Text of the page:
Even though EADs with an expiration date of January 5, 2015 that 
state ``A-12'' or ``C-19'' under ``Category'' have been automatically 
extended for 6 months by this Federal Register Notice, your employer 
will need to ask you about your continued employment authorization once 
January 5, 2015 is reached to meet its responsibilities for Employment 
Eligibility Verification (Form I-9). However, your employer does not 
need a new document to reverify your employment authorization until 
July 5, 2015, the expiration date of the automatic extension. Instead, 
you and your employer must make corrections to the employment 
authorization expiration dates in Section 1 and Section 2 of Employment 
Eligibility Verification (Form I-9) (see the subsection titled ``What 
corrections should my current employer and I make to Employment 
Eligibility Verification (Form I-9) if my EAD has been automatically 
extended?'' for further information). In addition, you may also show 
this Federal Register Notice to your employer to explain what to do for 
Employment Eligibility Verification (Form I-9).
    By July 5, 2015, the expiration date of the automatic extension, 
your employer must reverify your employment authorization. At that 
time, you must present any document from List A or any document from 
List C on Employment Eligibility Verification (Form I-9) to reverify 
employment authorization, or an acceptable List A or List C receipt 
described in the Form I-

[[Page 62175]]

9 Instructions. Your employer should complete either Section 3 of the 
Employment Eligibility Verification (Form I-9) originally completed for 
the employee or, if this Section has already been completed or if the 
version of Employment Eligibility Verification (Form I-9) has expired 
(check the date in the upper right-hand corner of the form), complete 
Section 3 of a new Employment Eligibility Verification (Form I-9) using 
the most current version. Note that your employer may not specify which 
List A or List C document employees must present, and cannot reject an 
acceptable receipt.

Can my employer require that I produce any other documentation to prove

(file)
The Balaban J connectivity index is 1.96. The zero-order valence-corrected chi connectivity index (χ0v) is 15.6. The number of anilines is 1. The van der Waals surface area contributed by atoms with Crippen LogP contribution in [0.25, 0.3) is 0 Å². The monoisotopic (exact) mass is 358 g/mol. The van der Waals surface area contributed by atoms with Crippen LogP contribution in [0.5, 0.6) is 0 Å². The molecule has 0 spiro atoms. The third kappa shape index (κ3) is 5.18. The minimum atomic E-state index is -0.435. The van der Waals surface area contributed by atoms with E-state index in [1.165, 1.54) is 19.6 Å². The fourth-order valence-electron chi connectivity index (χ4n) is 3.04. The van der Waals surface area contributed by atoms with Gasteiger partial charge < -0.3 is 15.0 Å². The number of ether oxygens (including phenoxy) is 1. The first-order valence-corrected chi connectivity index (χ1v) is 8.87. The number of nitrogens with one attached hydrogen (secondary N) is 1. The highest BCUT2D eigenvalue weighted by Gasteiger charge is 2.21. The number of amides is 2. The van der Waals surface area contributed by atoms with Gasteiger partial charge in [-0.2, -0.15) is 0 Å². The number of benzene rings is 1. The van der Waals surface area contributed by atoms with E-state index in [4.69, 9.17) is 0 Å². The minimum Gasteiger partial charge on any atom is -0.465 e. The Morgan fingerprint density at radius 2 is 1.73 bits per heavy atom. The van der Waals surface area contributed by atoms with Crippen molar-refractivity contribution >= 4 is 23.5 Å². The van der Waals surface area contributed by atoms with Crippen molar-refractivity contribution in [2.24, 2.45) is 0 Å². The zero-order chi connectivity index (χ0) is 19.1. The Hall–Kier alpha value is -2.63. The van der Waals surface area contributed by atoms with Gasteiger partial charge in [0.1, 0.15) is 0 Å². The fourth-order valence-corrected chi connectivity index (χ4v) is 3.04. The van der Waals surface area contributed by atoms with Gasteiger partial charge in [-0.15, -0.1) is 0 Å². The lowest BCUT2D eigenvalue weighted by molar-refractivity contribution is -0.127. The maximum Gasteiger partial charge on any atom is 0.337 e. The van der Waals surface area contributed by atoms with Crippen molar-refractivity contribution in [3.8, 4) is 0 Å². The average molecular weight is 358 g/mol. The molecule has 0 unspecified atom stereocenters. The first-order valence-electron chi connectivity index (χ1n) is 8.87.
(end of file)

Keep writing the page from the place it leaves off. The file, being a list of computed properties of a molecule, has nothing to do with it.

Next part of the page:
my status, such as proof of my Honduran citizenship?

    No. When completing Employment Eligibility Verification (Form I-9), 
including re-verifying employment authorization, employers must accept 
any documentation that appears on the ``Lists of Acceptable Documents'' 
for Employment Eligibility Verification (Form I-9) that reasonably 
appears to be genuine and that relates to you or an acceptable List A, 
List B, or List C receipt. Employers may not request documentation that 
does not appear on the ``Lists of Acceptable Documents.'' Therefore, 
employers may not request proof of Honduran citizenship when completing 
Employment Eligibility Verification (Form I-9) for new hires or 
reverifying the employment authorization of current employees. If 
presented with EADs that have been automatically extended, employers 
should accept such EADs as valid List A documents so long as the EADs 
reasonably appear to be genuine and to relate to the employee. Refer to 
the Note to Employees section of this Notice for important information 
about your rights if your employer rejects lawful documentation, 
requires additional documentation, or otherwise discriminates against 
you based on your citizenship or immigration status, or your national 
origin.

What happens after July 5, 2015 for purposes of employment 
authorization?

    After July 5, 2015, employers may no longer accept the EADs that 
this Federal Register Notice automatically extended. Before that time, 
however, USCIS will endeavor to issue new EADs to eligible TPS re-
registrants who request them. These new EADs will have an expiration 
date of July 5, 2016 and can be presented to your employer for 
completion of Employment Eligibility Verification (Form I-9). 
Alternatively, you may choose to present any other legally acceptable 
document or combination of documents listed on the Employment 
Eligibility Verification (Form I-9).

How do my employer and I complete Employment Eligibility Verification 
(Form I-9) using an automatically extended EAD for a new job?

    When using an automatically extended EAD to complete Employment 
Eligibility Verification (Form I-9) for a new job prior to January 5, 
2015, you and your employer should do the following:
    1. For Section 1, you should:
    a. Check ``An alien authorized to work;''
    b. Write your alien number (USCIS number or A-number) in the first